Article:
Taoiseach Brian Cowen has said the General Election will take place on 11 March.

Mr Cowen made the announcement (read) during a day of political turmoil at Leinster House in which he tried, but failed, to appoint six new Fianna Fáil ministers.

The move was blocked by the Green Party, which said this afternoon that it had been forceful in opposing any new Cabinet appointments.

Party leader John Gormley said it would have been a ‘final insult’.

Mr Cowen has instead reassigned the vacant portfolios to current ministers.

After Mary Harney's resignation last night, Tánaiste and Minister for Education & Skills Mary Coughlan will also take over as Minister for Health & Children.

Minister for Social Protection Eamon Ó Cuív will take over the Defence portfolio from Tony Killeen.

In addition to Agriculture, Fisheries & Food, Brendan Smith will now be responsible for Justice & Law Reform, instead of Dermot Ahern.

Pat Carey replaces Noel Dempsey as Minister for Transport, while continuing as Minister for Community, Equality and Gaeltacht Affairs.

Minister for Tourism, Culture & Sport Mary Hanafin takes over Batt O’Keeffe's Department of Enterprise, Trade and Innovation.

There were sharp exchanges and general disorder as the Dáil met this morning, as Opposition parties called on the absent Taoiseach to go in and make a statement on the resignations of at least five Cabinet ministers.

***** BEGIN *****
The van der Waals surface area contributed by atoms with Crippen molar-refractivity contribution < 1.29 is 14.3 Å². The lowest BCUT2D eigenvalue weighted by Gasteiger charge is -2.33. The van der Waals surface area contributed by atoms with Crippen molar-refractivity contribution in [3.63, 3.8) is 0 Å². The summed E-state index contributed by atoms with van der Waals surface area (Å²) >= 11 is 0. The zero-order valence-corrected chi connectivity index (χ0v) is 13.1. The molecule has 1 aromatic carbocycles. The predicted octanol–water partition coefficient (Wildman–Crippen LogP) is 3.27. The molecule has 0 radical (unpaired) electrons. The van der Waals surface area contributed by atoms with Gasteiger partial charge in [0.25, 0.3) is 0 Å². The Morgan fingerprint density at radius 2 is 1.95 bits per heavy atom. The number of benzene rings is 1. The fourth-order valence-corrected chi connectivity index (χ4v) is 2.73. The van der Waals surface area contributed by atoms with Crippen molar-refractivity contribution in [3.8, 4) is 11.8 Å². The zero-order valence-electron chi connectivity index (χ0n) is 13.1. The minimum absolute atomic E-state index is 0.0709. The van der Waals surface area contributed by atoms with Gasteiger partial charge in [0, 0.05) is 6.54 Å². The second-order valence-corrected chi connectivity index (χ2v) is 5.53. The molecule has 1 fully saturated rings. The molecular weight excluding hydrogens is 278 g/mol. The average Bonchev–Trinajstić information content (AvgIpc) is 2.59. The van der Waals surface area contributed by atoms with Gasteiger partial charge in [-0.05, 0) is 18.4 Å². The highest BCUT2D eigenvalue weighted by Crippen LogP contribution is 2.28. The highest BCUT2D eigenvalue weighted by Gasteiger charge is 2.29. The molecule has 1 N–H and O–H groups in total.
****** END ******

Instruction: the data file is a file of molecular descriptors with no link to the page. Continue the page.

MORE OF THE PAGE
Fine Gael leader Enda Kenny criticised Brian Cowen for not being in the Dáil to discuss the resignations, which he said had been plotted and planned for the last couple of weeks.

He challenged the Green Party to stand up to their coalition partners.

Labour Party leader Eamon Gilmore said what had happened was disrespectful to the people. He said it had always been the case that when ministers resigned, the Taoiseach would make a statement to the Dáil.

The House adjourned by mid-morning to await the Taoiseach’s arrival and at lunchtime he confirmed that four Fianna Fáil ministers had resigned.

He said he would not be bringing new faces to Cabinet but would be reassigning their responsibilities.

He then announced he intended that the General Election would take place on 11 March.

Mr Cowen insisted that he had been entitled to try to bring in new talent, but he admitted there was not support for the move.

Minister of State Conor Lenihan this afternoon called on Mr Cowen to resign, while Fine Gael and Labour accused the Taoiseach of mishandling events.

Labour leader Eamon Gilmore also said his party would leave its motion of no confidence in the Government on the agenda for now.

Fine Gael Finance Spokesman Michael Noonan described the recent events as bizarre, grotesque and to some extent unbelievable.

Sinn Féin's Caoimhghín Ó Caoláin said it was a pity the Green Party had not shown backbone by standing up to Fianna Fáil before now.

However, all parties welcomed the fact that a date had been given for the General Election, with the Labour Party saying it was sorry it would not happen sooner.